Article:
When Hillary Clinton takes to the debate stage next week, in the opener of a three-act tragedy that will rivet most of the nation, she should keep in mind that the campaign really isn’t about her.
I say this not because, when she talks to voters, Clinton too often has a tendency to frame her campaign as the necessary capstone of her long, lonely, twilight struggle of a career, rather than as a vehicle for reform — although she does.
I say it not because Clinton can come across as aggrieved, a victim of venal Republicans and craven media who is biding her time until she can settle all the old scores, like Carrie at the prom.
No, I say it because at this point the campaign really isn’t hers to win or lose, and probably nothing she says will change its trajectory. It’s all about her opponent now.
Barring some cosmic meltdown from Clinton, these debates will unfold as a test for Donald Trump. We’re about to find out whether he can pass himself off as a credible entrant for the job and, perhaps more to the point, whether he actually wants it.
At bottom, presidential debates are always about something, beyond all those banal answers to predictable questions. The 2000 debates, for instance, were essentially a test of whether George W. Bush knew enough to be president. The 2004 debates were a chance for John Kerry to show he had some clear convictions about terrorism and economics.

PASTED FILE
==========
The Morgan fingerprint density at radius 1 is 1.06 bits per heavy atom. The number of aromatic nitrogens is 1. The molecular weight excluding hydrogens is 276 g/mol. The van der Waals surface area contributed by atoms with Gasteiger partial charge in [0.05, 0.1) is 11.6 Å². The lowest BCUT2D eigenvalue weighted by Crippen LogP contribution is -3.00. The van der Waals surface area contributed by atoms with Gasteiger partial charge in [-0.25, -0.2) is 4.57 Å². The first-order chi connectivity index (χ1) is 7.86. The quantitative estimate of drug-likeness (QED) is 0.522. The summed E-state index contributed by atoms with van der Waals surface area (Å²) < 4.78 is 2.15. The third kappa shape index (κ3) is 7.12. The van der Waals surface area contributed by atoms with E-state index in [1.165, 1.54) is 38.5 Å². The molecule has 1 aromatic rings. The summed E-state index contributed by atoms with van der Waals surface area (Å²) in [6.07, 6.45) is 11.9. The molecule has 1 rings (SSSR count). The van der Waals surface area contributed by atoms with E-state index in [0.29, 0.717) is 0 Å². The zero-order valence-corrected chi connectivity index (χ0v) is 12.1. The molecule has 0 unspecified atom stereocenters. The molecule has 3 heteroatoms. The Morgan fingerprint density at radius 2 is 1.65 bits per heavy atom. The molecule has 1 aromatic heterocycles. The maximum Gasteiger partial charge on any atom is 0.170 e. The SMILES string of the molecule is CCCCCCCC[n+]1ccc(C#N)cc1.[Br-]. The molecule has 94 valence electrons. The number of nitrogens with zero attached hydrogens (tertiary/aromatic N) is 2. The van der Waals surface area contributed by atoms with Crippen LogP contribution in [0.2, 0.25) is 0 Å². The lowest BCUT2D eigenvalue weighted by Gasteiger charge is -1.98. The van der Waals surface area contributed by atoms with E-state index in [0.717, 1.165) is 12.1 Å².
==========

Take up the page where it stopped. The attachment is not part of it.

If Clinton had almost any other opponent (like someone who was, say, an actual Republican), the debates would probably be a clear referendum on her and on the Obama years.
She is running effectively as an incumbent, seeking an exceedingly rare third term for the party in power. She is the oldest Democratic nominee in history, the first woman in either party and a controversial figure in American life for 25 years and counting.
But that’s not where we find ourselves. Whether from incompetence or instability, Trump has managed to make himself not the default alternative to a candidate who is deeply distrusted by the electorate, but rather the dominant and more divisive figure of the two.
Rather than play along with Trump’s “Dancing With the Stars” kind of campaign, Clinton has largely receded to the shadows offstage, content to watch while Trump gyrates and boogies himself into all kind of grotesque poses, alternately amusing and reviling much of the viewing audience.
And so, improbably, the election is now a referendum on him. Clinton’s support is probably inelastic at this point; assuming she slogs cautiously through the debates in her admirable if uninspiring way, she can do little to change the minds of those who already know how they feel about her, which is pretty much everyone.
Whether that’s enough to deliver her the White House is almost entirely a question of whether Trump can yet persuade some segment of disenchanted, moderate voters that he meets the very lowest threshold for a plausible president — someone who won’t destroy the world, at a minimum, and who might not embarrass them every day of the week for the next four years if they get really lucky.
Specifically, we’re talking about white voters with college degrees, who make up more than a third of the likely electorate. According to some fascinating research from the Democratic group Third Way, it’s been more than 60 years since any Democratic candidate won that population outright. Four years ago, Mitt Romney carried these voters by 14 percentage points.